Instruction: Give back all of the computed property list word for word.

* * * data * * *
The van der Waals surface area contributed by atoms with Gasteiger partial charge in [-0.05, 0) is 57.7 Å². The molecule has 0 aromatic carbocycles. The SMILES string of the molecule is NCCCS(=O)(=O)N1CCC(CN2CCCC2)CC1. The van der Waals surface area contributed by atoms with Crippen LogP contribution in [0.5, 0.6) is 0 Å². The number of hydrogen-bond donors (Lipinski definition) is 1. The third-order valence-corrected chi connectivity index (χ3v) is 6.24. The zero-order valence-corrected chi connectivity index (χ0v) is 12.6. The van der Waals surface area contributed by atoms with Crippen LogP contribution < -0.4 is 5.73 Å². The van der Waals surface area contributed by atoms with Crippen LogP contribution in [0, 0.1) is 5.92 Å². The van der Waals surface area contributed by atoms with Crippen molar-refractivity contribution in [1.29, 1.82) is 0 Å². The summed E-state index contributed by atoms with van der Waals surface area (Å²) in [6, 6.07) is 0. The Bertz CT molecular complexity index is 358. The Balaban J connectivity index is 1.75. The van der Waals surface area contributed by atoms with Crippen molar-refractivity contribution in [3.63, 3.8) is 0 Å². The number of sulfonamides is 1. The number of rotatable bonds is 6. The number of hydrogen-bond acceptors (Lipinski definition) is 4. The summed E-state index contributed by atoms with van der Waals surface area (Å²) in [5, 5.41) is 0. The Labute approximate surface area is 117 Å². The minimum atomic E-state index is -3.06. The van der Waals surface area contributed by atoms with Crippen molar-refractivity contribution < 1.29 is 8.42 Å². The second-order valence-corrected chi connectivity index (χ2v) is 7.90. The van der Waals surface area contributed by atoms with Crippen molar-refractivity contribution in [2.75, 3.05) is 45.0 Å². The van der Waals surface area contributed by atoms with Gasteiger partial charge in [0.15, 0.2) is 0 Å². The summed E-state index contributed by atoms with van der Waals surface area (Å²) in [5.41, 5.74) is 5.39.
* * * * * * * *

The van der Waals surface area contributed by atoms with Gasteiger partial charge in [-0.05, 0) is 57.7 Å². The molecule has 0 aromatic carbocycles. The SMILES string of the molecule is NCCCS(=O)(=O)N1CCC(CN2CCCC2)CC1. The van der Waals surface area contributed by atoms with Crippen LogP contribution in [0.5, 0.6) is 0 Å². The number of hydrogen-bond donors (Lipinski definition) is 1. The third-order valence-corrected chi connectivity index (χ3v) is 6.24. The zero-order valence-corrected chi connectivity index (χ0v) is 12.6. The van der Waals surface area contributed by atoms with Crippen LogP contribution < -0.4 is 5.73 Å². The van der Waals surface area contributed by atoms with Crippen LogP contribution in [0, 0.1) is 5.92 Å². The van der Waals surface area contributed by atoms with Crippen molar-refractivity contribution in [1.29, 1.82) is 0 Å². The summed E-state index contributed by atoms with van der Waals surface area (Å²) in [6, 6.07) is 0. The Bertz CT molecular complexity index is 358. The Balaban J connectivity index is 1.75. The van der Waals surface area contributed by atoms with Crippen molar-refractivity contribution in [3.63, 3.8) is 0 Å². The number of sulfonamides is 1. The number of rotatable bonds is 6. The number of hydrogen-bond acceptors (Lipinski definition) is 4. The summed E-state index contributed by atoms with van der Waals surface area (Å²) in [5, 5.41) is 0. The Labute approximate surface area is 117 Å². The minimum atomic E-state index is -3.06. The van der Waals surface area contributed by atoms with Crippen molar-refractivity contribution < 1.29 is 8.42 Å². The second-order valence-corrected chi connectivity index (χ2v) is 7.90. The van der Waals surface area contributed by atoms with Crippen molar-refractivity contribution in [2.75, 3.05) is 45.0 Å². The van der Waals surface area contributed by atoms with Gasteiger partial charge in [0.15, 0.2) is 0 Å². The summed E-state index contributed by atoms with van der Waals surface area (Å²) in [5.41, 5.74) is 5.39.